In a statement provided to The Athletic, the Los Angeles County district attorney stated:

After a thorough review of the available evidence, including the civil restraining order proceedings, witness statements and the physical evidence, the People are unable to prove the relevant charges beyond a reasonable doubt.

Craig Calcaterra calls that decision "stupid and wrong", but he is not surprised. It's not that evidence against Bauer does not exist  Bauer's own lawyers admitted their client committed sexual assault while his victim was unconscious  but comments from the judge [California Superior Court Judge Dianna Gould-Saltman] overseeing the case make getting a conviction more difficult than it would normally be.

As Calcaterra wrote in today's Cup of Coffee (my emphasis):

As you'll recall, at the restraining order hearing, Bauer's accuser testified under oath that Bauer struck her and sodomized her while she was unconscious. She testified that she did not consent to that. Indeed, being punched and sodomized while unconscious was never even discussed. Bauer presented no evidence to contradict that. What's more, in arguments, his lawyers admitted that that's what happened. They claimed however, with no evidentiary backing and in the face of her testimony to the contrary, that she asked for it. Like, they actually said that. That she wanted to be punched and sodomized while she unconscious. Again, these were arguments. There was no evidence presented to support such claims.

As I noted at the time, I know of no legal theory whatsoever that allows for someone to punch and sodomize an unconscious person. The judge, however, said that one can do anything one wants to an unconscious person as long as the unconscious person didn't explicitly say one could not do so beforehand. That sort of "opt-out" instead of "opt-in" consent is not the law and cannot be the law, especially when it involves an unconscious person because how can an unconscious person change their mind or say anything? When there was zero discussion about that head of time, the baseline HAS to be "you cannot punch or sodomize an unconscious person." It's preposterous to say otherwise. Unless, of course, you were the judge in the restraining order hearing.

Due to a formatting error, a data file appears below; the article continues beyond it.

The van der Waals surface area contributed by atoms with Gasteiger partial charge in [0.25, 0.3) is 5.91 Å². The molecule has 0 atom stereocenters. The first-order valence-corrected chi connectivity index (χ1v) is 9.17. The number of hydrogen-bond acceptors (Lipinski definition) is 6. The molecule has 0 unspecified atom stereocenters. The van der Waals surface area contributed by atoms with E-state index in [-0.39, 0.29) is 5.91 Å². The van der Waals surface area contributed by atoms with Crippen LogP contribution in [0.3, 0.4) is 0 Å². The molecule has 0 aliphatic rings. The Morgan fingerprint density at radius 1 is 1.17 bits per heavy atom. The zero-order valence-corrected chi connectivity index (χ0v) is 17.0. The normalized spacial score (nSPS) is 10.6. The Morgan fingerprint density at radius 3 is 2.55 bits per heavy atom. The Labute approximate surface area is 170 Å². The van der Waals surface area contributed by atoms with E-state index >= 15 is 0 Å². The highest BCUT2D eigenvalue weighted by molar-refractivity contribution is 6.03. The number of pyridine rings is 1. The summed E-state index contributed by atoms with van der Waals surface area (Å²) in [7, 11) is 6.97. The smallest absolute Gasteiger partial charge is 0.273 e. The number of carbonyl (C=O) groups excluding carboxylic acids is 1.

Between that pronouncement from the bench — an unnecessary one given that the restraining order petition could've been denied without even talking about that stuff given that Bauer had had attempted no contact with the petitioner since the assault — and between several days of proceedings during which Bauer's attorneys slut-shamed the petitioner and portrayed her as a money-grubbing opportunist, it is not at all surprising that prosecutors were loathe to bring charges. Sexual assault cases are extraordinarily difficult to bring in the best of circumstances. Bringing them against the backdrop of what has already occurred in this case would be exponentially harder. Given that high-profile cases invoke political considerations for prosecutors — losing them is bad for them — not bringing a case against Bauer was always the more likely outcome, even though it seems pretty damn clear to me he committed sexual assault. . . .

Bauer's accuser swore under oath in documents and then testified under oath in open court to the following:

Bauer choked her until she was unconscious;

She did not consent to being beaten or sodomized before she was rendered unconscious (note: as a matter of law, and contrary to the non-germane comments of the judge from the bench last August, an unconscious person cannot legally consent to anything and a conscious person cannot consent to having serious bodily harm inflicted upon them); and

Bauer beat and sodomized her while she was unconscious.

Bauer presented no evidence to contradict those assertions. Indeed, Bauer took the Fifth and Bauer's attorney conceded in argument during the hearing that Bauer choked his accuser until she was unconscious and was violent towards her while she was unconscious. To the extent Bauer's attorneys impeached the accuser's credibility, it pertained to matters surrounding her petition for a restraining order, primarily in connection with calls and texts between the two of them after the incidents at issue. There was no apparent impeachment of her credibility as it related to what occurred between the two of them at Bauer's home.

Major League Baseball's investigation into Bauer's actions is ongoing. For MLB to issue a suspension under its Joint Domestic Violence, Sexual Assault and Child Abuse Policy, an arrest, criminal charges, or a criminal conviction is not necessary.

February 6, 2022

Happy 127th Birthday, Babe Ruth!